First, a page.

Review: Trance

In his latest film Trance, award-winning Director Danny Boyle did what he does best. Brilliant actors, unforgettable music, and mesmerising visuals – Boyle conducted an orchestra and the result: perfect harmony.


In this psychological thriller, art auctioneer Simon (James McAvoy) is being chased by Franck (Vincent Cassel) after being accused of stealing a valuable painting. Simon suffers from amnesia and the only hope in recovering the painting is through hypnotherapy. Rosario Dawson’s portrayal as a hypnotherapist makes you forget she is an actress.

From a simple case of theft, the story unfolds much like a maze without a definite end. Each secret leads to another and just as people get better at lying, it seems Boyle is a master of deception. The Oscar-winning director of Slumdog Millionaire does not disappoint but instead presents us with another one of his accolades, an addition to his ever-expansive repertoire of films of such exceptional quality.

Writers Joe Ahearne and John Hodge should be commended for the script is ingeniously penned whilst the twists and turns were rather fresh, original and quite unexpected. Haunting musical scores offers a modern vibe whilst enhancing the mysterious aura of the film. When a fusion of extreme emotions is involved, it is never easy or simple to ask an actor to perform their role but all three main actors no doubt exhibited their character’s depth and complexity.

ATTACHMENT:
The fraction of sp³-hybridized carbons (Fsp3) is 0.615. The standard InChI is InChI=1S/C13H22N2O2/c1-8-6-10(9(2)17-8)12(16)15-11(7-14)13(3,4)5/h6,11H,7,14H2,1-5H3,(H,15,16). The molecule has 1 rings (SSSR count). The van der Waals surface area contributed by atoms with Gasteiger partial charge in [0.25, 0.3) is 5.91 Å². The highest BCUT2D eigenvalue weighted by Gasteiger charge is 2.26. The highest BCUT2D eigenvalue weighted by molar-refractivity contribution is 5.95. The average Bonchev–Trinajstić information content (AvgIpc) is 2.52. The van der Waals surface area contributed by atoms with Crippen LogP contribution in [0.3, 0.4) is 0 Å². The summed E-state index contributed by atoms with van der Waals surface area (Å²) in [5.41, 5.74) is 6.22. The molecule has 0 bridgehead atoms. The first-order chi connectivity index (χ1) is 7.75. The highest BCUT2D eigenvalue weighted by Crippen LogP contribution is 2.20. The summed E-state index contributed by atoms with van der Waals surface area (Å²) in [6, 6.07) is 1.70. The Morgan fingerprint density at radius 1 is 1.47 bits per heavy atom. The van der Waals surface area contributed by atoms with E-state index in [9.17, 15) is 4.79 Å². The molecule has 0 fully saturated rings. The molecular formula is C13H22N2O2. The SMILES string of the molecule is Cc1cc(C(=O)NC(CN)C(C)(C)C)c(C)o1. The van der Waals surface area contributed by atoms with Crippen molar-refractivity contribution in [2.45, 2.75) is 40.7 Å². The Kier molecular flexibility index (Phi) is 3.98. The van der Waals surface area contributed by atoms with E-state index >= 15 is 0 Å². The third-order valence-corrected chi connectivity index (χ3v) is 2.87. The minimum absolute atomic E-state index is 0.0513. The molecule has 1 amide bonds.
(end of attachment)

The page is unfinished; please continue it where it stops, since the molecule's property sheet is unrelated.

One cannot pinpoint the gem in every scene but that’s not at all a bad thing; in fact, quite the contrary.  Meticulously selected music, cinematography with intricate details and illusorily authentic human emotions creates a seamless masterpiece of suspense-drama.


A Glimpse: Mental Health Nurse

Sexy British accent, tall, skinhead. Quite entertaining and has a good sense of humour.

Paul has 2 dogs and lives in a 4-acre land, he moved to Australia 10 years ago.

Pitch: Nurses are more in-demand in other countries especially Europe. Travelling to foreign countries is highly probable unlike being a psychologist.

To the Work Experience Girl:

Being a psychiatrist takes a lot of time but it might be worth it.  Knowing how to speak other languages is just fantastic. You have your whole life ahead of you. You have your whole life to decide what you want to be! You seem to be driven, motivated and sensible, which is really great. You can change your mind anytime. Somehow it all works out because each pathway leads to another.

His job: Seeing the big picture and satisfying the patient’s needs by coordinating the appropriate health professionals.

Dream job: He would be a psychiatrist in a heartbeat because he does not like the guts and blood of medicine.

His piece on Psychology: Thoughts=Behaviour